Now lets compare these to Maemo and the N900. Maemo isn't just an amusement park, not some where that everything has been decided for you. Lets call Maemo California. You get to see the awesome beauty of Yosemite. You can also cruise down South Figueroa past hookers and dope dealers, and even stop an be shot.

It is your "CHOICE". Choice always has danger. There are those that want everything decided for them, to be led like cattle as long as nothing bad happens to them (except that last walk up the ramp).

Some people want the freedom to make their own decisions on what they want to do, how they want something to work and are happy that Nokia and Maemo give them a wonderful framework to build their digital life in. The way they want, risks and all.

I still say the N900 will be a milestone in computer history along with the likes of the PDP-11, the Altair, and the SORD IS-11.

Do not be confused with comparisons to other "phones". It is Apples, and oranges.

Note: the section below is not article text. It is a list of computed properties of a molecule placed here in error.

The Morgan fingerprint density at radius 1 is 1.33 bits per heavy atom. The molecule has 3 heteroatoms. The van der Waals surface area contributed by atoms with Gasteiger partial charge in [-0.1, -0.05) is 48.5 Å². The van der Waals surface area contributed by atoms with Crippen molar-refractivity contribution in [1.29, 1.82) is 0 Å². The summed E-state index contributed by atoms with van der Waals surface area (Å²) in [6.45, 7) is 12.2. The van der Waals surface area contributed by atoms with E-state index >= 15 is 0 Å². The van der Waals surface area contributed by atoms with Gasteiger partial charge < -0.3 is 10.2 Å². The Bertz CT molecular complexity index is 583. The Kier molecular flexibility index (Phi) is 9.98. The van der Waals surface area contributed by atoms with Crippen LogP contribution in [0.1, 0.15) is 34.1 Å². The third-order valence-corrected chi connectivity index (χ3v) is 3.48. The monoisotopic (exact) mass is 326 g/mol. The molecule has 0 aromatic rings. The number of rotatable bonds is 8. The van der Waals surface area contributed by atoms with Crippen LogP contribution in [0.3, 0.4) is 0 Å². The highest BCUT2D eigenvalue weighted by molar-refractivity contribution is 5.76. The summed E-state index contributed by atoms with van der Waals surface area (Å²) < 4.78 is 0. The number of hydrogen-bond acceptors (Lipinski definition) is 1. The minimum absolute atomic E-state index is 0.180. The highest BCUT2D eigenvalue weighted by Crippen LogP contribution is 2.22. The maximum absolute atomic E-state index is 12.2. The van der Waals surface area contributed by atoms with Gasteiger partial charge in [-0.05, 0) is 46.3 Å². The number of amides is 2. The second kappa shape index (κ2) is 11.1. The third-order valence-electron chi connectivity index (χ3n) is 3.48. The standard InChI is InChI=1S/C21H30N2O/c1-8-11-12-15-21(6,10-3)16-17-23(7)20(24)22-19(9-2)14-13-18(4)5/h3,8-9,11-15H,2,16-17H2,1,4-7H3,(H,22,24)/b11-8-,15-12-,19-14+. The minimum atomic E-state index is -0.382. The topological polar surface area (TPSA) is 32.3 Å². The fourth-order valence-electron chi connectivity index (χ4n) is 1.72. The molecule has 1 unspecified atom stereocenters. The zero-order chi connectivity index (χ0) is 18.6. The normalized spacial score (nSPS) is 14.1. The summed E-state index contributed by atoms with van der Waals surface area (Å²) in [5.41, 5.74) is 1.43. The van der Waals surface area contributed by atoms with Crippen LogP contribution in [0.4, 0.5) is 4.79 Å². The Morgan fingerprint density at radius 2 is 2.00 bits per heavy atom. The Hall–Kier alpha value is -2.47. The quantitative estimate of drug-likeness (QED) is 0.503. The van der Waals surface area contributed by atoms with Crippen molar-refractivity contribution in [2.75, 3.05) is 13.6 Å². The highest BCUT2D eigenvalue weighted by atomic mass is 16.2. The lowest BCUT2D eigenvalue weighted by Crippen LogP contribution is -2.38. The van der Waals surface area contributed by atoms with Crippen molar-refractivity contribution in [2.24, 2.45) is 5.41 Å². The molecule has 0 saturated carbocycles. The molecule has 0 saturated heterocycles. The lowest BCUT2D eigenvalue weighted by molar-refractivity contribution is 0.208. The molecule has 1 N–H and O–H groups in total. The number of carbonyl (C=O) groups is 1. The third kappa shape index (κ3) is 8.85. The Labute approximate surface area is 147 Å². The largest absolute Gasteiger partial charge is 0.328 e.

Sunday, November 15, 2009

Nokia N900, first impressions.

DHL delivered my N900 on Friday night at about 8:45PM. Needless to say, I was up with it most of the night. I have had many Nokia smartphones, all using Symbian, and I have also bought the N770, and N800 internet tablets that run early versions of Maemo Linux, like the N900.

WOW! What a difference. The previous internet tablets were geek linux, but Nokia really pulled out the stops in making the N900 "consumer ready".

Most people that buy the N900's will not even know or care what is under the hood, although is supercharged, injected, cammed, and rumbling with power. What they will see is an integrated theme of communication. The N900 is really a window to the digital world. Unlike the previous internet tablets, everything about the N900 is seamlessly woven together to bring many forms of interaction with the outside world together. You can make a call using the cell carrier, or with SIP (like Gizmo), or Skype, or Google Talk, and they all work the same. In "Conversations" your SMS, Google Talk, Jabber, MSN , Yahoo contacts are all aggregated into one seamless page.

The conglomeration theme continues with 4 desktops that let you arrange links and widgets to area's that suit your needs. The hardware is fast, and scrolling through the desktops has no hesitation whatsoever.